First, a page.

It was into this gap that Self-Service BI sought a niche, eroding some of the traditional necessities that once made centralized IT control of data and analytics a foregone conclusion. Power BI in particular represents one of the most thorough realizations of this vision available, bringing an intuitive yet robust platform for report design and data acquisition, and the vast capabilities of cloud-based computing, to make manageable what were once formidably large and complex data sets.

This “democratization of data” meant that those who most needed to make use of it had the means to potentially do so, without the risk of losing requirements in translating them to an IT department, or denial of service due to a lack of resources. Yet while some of the hard requirements to making use of data diminish with a self-service tool, what of the benefits that IT-governed data confer? Indeed, without some manner of overarching vision, the “democratization of data” can quickly begin to resemble a wild and overgrown landscape of competing and overlapping initiatives. Important standards around data quality and security can become nigh impossible to apply uniformly, let alone audit. In understanding the strengths and weaknesses of each platform, we can begin to tame the wilderness and build a better garden.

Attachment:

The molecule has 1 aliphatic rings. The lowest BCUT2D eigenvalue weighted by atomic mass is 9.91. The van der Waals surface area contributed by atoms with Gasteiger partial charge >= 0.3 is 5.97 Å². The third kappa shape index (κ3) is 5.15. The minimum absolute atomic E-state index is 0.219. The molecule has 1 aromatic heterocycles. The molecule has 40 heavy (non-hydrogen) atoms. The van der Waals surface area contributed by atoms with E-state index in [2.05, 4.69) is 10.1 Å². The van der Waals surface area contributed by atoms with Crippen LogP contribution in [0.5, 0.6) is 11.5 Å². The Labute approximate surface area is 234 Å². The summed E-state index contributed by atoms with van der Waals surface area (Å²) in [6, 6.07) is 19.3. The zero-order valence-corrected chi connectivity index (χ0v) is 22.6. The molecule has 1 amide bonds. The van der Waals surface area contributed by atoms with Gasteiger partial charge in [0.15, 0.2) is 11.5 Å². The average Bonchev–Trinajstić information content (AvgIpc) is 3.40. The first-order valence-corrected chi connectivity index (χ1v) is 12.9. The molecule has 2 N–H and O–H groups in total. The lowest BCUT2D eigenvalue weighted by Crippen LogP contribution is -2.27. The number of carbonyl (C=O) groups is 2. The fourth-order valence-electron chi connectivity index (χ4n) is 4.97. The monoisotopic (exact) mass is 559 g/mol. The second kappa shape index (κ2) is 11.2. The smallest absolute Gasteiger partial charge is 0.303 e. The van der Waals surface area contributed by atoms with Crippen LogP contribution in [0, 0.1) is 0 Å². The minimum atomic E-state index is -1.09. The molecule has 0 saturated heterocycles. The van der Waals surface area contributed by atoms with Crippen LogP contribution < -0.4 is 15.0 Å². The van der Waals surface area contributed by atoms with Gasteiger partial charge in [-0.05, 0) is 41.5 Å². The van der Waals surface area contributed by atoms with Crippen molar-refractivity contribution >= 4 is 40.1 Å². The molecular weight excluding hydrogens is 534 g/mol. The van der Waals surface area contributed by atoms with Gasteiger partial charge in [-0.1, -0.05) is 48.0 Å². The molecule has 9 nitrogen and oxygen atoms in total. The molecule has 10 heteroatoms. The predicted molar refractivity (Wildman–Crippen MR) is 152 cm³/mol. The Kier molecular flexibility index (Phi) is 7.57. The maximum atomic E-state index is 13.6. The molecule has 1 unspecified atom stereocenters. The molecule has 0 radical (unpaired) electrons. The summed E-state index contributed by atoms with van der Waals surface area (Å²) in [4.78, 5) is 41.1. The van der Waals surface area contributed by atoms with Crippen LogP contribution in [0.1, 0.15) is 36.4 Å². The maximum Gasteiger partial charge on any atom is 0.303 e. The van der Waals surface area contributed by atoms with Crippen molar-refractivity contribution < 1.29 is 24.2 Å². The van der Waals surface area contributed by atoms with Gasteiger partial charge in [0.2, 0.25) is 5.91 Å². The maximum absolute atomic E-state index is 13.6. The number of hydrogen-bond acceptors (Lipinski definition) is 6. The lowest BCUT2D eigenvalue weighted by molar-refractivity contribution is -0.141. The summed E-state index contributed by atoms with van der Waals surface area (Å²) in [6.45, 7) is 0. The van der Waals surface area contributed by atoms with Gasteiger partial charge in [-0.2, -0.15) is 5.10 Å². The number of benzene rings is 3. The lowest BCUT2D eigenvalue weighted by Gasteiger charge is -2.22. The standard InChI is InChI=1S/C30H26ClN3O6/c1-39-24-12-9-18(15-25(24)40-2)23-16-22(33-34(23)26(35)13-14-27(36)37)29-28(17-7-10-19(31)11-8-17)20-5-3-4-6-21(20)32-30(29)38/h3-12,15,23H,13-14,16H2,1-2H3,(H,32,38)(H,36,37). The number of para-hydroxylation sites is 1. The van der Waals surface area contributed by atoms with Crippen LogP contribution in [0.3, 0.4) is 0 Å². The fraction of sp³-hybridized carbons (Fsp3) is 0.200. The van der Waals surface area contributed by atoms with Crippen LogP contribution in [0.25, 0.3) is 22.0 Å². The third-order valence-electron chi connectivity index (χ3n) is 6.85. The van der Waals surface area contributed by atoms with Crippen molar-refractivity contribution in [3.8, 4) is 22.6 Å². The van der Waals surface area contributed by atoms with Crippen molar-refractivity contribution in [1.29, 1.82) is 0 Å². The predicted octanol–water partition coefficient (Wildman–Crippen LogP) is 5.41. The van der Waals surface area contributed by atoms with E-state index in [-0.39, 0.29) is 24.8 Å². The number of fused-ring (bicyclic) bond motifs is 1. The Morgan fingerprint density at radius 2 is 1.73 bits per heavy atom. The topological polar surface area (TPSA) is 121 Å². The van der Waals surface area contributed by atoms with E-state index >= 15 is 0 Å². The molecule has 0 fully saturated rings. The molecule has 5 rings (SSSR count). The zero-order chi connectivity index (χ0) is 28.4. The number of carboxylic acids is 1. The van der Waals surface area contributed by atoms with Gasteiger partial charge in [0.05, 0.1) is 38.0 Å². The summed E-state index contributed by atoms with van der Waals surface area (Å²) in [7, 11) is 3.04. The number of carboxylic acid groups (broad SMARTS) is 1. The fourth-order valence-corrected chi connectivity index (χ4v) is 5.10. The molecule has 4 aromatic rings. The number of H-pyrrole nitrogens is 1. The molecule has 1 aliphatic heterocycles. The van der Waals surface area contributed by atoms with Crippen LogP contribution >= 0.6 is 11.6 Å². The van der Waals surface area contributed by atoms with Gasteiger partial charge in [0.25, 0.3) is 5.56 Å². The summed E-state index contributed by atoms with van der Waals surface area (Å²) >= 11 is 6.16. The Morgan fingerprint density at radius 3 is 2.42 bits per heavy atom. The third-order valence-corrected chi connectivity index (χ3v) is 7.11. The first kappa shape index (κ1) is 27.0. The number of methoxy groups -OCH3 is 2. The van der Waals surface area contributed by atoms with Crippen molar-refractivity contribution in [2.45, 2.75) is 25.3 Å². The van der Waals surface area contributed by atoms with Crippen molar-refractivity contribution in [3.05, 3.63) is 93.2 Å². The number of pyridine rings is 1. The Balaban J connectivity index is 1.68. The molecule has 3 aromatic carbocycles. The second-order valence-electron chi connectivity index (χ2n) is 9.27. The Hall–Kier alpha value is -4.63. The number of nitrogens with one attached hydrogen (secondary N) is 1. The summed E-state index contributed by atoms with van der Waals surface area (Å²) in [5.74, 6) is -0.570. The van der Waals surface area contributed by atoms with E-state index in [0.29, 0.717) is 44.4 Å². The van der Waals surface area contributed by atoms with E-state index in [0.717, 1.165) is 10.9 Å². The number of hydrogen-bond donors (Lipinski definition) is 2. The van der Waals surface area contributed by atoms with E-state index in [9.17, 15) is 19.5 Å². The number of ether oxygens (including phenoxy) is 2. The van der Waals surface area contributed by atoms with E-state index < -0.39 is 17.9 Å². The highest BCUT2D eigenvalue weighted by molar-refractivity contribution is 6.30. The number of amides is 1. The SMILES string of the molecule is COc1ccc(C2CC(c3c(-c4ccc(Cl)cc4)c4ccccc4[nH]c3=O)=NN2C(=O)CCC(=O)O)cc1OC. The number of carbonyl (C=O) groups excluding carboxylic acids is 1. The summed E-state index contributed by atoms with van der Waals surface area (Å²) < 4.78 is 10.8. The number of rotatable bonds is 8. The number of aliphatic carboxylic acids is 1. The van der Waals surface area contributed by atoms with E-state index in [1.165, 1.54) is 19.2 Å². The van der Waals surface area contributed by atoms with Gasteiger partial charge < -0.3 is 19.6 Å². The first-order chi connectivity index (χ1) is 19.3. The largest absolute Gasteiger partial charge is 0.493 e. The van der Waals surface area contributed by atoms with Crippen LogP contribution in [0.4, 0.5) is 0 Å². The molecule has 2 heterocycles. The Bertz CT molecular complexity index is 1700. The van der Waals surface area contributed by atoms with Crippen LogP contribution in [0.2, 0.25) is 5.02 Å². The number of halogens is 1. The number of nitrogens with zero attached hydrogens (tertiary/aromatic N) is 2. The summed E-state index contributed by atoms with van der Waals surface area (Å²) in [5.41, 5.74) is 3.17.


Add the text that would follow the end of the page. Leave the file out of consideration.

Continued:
Visions of Harmony

Just as an English garden seeks to incorporate the natural contours and features of the surrounding landscape, so should a good analytics practice. The traditional give and take of enterprise, or IT-managed, BI and self-service BI need not be at odds, but rather can work together to form a more natural and complete practice.

From the perspective of IT, introducing self-service BI to the organization can serve as a path-finder to data sources, use cases, and business logic not yet considered or curated within the enterprise. Seeing captured data directly and the logic employed is often far superior to slogging through hours and hours of abstract interviews, all while risking that something could get lost in translation. Additionally, self-service BI can help drive adoption of existing enterprise data assets by shining a light on the benefits conferred by such. There’s nothing like experiencing first-hand the challenges and rewards to data acquisition and modeling for opening the door to an appreciation of those assets at enterprise scale.

From an organizational perspective, self-service BI helps introduce a common language by which analytics needs can be clarified and met. Without some degree of governance, the importance of having “one version of the truth” – or a common set of data and logic across all relevant areas of the organization – becomes immediately and obviously important. In this way, the introduction of governance from IT becomes a welcome means to taming the wilderness, rather than an imposition of abstract laws and requirements that can often seem completely out of sync with the surrounding environment. Additionally, IT skillsets that once represented an inescapable barrier to entry for report development can now present a route toward the useful enrichment of a business-led analytics initiative, rather than act as gatekeepers to it.

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[1] English landscape garden. (2017, October 29). In Wikipedia, The Free Encyclopedia. Retrieved 15:47, December 14, 2017, from